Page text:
Britney Spears is potentially finally set to be freed today from the conservatorship that has controlled her life for more than 13 years.
A hearing in the high-profile case is due to take place in Los Angeles this afternoon – later this evening UK time – and after years of legal battles both public and private, Superior Court Judge Brenda Penny is widely expected to terminate the legal agreement, or at least begin the process.
It comes after Spears spoke publicly in open court for the first time in June, delivering a bombshell statement in which she described the conservatorship as abusive and condemned her father Jamie Spears and others who have controlled it. At a follow-up hearing in September, her father – who has strenuously denied any wrongdoing – was removed by the judge from his role in the agreement.
One key issue on ending the arrangement completely is whether the judge has ruled that a medical evaluation of the singer be carried out, something Spears had resisted earlier in the year. It is not known whether or not this has taken place.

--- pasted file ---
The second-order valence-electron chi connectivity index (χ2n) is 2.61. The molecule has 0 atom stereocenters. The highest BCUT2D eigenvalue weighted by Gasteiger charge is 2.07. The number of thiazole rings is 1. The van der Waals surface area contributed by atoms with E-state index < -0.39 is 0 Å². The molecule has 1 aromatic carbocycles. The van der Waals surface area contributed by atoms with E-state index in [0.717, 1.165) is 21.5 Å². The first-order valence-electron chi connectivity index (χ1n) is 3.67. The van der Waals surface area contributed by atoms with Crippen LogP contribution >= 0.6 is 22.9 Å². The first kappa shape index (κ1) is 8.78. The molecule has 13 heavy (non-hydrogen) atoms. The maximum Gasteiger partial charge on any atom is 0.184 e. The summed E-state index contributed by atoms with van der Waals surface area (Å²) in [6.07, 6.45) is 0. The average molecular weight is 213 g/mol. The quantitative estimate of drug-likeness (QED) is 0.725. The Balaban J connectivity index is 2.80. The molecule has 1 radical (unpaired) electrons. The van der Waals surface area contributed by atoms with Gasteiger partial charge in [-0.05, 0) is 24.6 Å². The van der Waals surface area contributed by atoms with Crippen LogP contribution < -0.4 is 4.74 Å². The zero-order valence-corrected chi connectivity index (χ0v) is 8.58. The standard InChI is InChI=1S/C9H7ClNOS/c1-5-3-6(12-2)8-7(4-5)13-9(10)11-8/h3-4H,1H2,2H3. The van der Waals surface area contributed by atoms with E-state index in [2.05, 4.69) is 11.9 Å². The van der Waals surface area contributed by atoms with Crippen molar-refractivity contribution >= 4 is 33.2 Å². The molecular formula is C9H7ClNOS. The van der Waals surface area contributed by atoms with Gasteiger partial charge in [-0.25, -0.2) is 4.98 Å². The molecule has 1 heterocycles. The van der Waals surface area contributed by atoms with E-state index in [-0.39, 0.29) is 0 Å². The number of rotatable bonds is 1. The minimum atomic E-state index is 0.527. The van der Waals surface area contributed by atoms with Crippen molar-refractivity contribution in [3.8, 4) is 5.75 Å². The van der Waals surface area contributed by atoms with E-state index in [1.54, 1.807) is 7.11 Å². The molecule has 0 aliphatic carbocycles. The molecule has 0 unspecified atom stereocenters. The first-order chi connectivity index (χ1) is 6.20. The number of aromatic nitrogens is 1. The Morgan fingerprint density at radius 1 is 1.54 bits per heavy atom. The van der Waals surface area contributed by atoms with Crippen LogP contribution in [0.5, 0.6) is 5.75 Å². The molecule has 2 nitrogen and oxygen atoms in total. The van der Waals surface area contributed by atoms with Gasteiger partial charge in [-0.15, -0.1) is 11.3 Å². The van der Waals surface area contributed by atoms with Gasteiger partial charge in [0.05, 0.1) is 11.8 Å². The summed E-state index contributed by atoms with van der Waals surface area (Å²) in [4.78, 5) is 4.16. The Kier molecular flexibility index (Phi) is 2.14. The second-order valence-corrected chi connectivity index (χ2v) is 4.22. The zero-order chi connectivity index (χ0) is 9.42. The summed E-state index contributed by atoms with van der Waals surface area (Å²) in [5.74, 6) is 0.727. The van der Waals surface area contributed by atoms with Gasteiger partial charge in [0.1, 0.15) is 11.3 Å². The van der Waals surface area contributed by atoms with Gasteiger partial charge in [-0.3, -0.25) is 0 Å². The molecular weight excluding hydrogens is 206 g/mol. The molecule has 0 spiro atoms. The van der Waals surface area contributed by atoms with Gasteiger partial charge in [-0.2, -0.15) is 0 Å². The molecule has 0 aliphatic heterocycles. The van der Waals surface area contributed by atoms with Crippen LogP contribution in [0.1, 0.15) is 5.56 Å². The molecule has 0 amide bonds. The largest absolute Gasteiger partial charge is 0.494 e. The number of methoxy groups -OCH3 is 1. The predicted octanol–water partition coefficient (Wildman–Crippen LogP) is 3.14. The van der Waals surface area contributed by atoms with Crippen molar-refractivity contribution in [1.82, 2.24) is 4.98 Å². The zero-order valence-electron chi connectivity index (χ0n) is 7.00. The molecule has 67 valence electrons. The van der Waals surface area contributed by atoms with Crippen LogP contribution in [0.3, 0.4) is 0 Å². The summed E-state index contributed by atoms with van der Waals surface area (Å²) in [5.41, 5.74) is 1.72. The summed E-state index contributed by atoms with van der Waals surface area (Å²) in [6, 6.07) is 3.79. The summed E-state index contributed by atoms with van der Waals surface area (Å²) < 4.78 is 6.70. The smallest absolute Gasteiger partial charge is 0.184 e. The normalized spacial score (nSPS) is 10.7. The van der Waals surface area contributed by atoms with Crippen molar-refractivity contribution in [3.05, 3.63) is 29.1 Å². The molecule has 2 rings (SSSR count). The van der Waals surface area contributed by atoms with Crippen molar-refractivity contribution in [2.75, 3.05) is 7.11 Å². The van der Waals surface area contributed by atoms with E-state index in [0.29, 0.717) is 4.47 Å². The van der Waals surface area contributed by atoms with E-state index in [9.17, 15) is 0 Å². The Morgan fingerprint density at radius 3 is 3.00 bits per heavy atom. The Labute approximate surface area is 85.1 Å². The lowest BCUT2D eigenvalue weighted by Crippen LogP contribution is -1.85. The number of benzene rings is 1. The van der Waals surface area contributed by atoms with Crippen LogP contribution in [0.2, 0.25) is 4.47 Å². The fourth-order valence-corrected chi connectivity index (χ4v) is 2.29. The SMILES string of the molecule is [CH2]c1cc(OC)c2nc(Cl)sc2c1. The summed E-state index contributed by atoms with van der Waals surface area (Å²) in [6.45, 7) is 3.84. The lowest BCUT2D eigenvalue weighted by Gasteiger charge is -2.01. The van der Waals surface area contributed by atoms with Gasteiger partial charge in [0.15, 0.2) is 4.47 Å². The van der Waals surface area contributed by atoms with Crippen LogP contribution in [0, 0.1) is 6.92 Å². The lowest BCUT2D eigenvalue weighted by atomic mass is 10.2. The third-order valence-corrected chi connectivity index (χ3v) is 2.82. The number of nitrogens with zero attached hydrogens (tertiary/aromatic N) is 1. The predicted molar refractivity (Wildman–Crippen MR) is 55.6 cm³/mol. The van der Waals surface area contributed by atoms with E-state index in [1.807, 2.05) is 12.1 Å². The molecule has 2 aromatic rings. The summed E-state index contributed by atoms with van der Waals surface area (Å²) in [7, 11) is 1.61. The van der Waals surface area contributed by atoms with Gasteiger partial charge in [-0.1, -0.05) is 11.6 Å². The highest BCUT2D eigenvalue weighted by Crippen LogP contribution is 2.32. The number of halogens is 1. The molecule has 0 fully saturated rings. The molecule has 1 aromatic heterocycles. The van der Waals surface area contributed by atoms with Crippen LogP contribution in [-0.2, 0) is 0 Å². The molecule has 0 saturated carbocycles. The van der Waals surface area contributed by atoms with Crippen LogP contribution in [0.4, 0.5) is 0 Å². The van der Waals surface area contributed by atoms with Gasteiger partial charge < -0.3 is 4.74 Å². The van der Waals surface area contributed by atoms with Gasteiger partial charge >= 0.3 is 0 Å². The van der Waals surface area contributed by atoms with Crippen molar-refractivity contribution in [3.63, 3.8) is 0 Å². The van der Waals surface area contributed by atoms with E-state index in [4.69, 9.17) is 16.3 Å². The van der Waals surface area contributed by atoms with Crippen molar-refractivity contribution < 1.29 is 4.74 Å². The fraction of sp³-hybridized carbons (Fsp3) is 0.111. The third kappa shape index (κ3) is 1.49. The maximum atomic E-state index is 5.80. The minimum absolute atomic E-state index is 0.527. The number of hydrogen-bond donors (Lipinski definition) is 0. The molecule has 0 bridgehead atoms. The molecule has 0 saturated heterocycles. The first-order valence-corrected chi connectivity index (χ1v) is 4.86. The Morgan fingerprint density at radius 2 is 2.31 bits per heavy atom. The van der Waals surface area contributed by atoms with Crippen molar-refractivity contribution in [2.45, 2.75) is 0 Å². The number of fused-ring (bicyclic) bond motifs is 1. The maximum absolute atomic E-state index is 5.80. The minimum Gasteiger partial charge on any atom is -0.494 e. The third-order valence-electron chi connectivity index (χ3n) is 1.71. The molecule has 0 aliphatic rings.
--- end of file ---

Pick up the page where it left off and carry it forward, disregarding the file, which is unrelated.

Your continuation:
Should the conservatorship be ended today, it will no doubt change the star’s life.
Jamie Spears had been largely in charge since the conservatorship was put in place in 2008; he gave up control of his daughter’s personal affairs in 2019 – with court-appointed professional Jodi Montgomery taking over – but stayed in control of her finances until he was removed in September. He has been replaced by John Zabel, an accountant chosen by the star – who is estimated to have a fortune of around $50-$60m (about £37-£45m) – and her lawyer.